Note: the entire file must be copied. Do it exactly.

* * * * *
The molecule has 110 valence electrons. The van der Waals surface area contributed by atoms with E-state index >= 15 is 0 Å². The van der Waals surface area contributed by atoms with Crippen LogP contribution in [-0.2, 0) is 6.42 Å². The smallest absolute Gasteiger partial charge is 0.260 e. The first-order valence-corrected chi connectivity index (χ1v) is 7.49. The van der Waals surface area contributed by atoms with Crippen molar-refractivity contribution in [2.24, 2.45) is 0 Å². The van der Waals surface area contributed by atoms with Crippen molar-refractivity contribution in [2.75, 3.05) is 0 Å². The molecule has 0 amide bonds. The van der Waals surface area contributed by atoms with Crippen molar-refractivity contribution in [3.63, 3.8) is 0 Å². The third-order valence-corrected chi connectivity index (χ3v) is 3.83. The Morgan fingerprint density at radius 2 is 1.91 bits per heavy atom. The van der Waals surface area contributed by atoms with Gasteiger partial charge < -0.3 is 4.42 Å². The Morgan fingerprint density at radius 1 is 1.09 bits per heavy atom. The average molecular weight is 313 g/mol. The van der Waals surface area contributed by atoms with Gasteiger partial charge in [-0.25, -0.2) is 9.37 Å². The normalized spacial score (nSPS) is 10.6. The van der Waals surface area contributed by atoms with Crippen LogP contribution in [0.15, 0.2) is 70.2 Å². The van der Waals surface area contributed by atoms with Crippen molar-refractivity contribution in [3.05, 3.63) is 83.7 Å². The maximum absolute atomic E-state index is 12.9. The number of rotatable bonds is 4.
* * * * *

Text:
The molecule has 110 valence electrons. The van der Waals surface area contributed by atoms with E-state index >= 15 is 0 Å². The van der Waals surface area contributed by atoms with Crippen LogP contribution in [-0.2, 0) is 6.42 Å². The smallest absolute Gasteiger partial charge is 0.260 e. The first-order valence-corrected chi connectivity index (χ1v) is 7.49. The van der Waals surface area contributed by atoms with Crippen molar-refractivity contribution in [2.24, 2.45) is 0 Å². The van der Waals surface area contributed by atoms with Crippen molar-refractivity contribution in [2.75, 3.05) is 0 Å². The molecule has 0 amide bonds. The van der Waals surface area contributed by atoms with Crippen molar-refractivity contribution in [3.63, 3.8) is 0 Å². The third-order valence-corrected chi connectivity index (χ3v) is 3.83. The Morgan fingerprint density at radius 2 is 1.91 bits per heavy atom. The van der Waals surface area contributed by atoms with Gasteiger partial charge < -0.3 is 4.42 Å². The Morgan fingerprint density at radius 1 is 1.09 bits per heavy atom. The average molecular weight is 313 g/mol. The van der Waals surface area contributed by atoms with Gasteiger partial charge in [-0.25, -0.2) is 9.37 Å². The normalized spacial score (nSPS) is 10.6. The van der Waals surface area contributed by atoms with Crippen LogP contribution in [0.15, 0.2) is 70.2 Å². The van der Waals surface area contributed by atoms with Crippen molar-refractivity contribution in [3.05, 3.63) is 83.7 Å². The maximum absolute atomic E-state index is 12.9. The number of rotatable bonds is 4.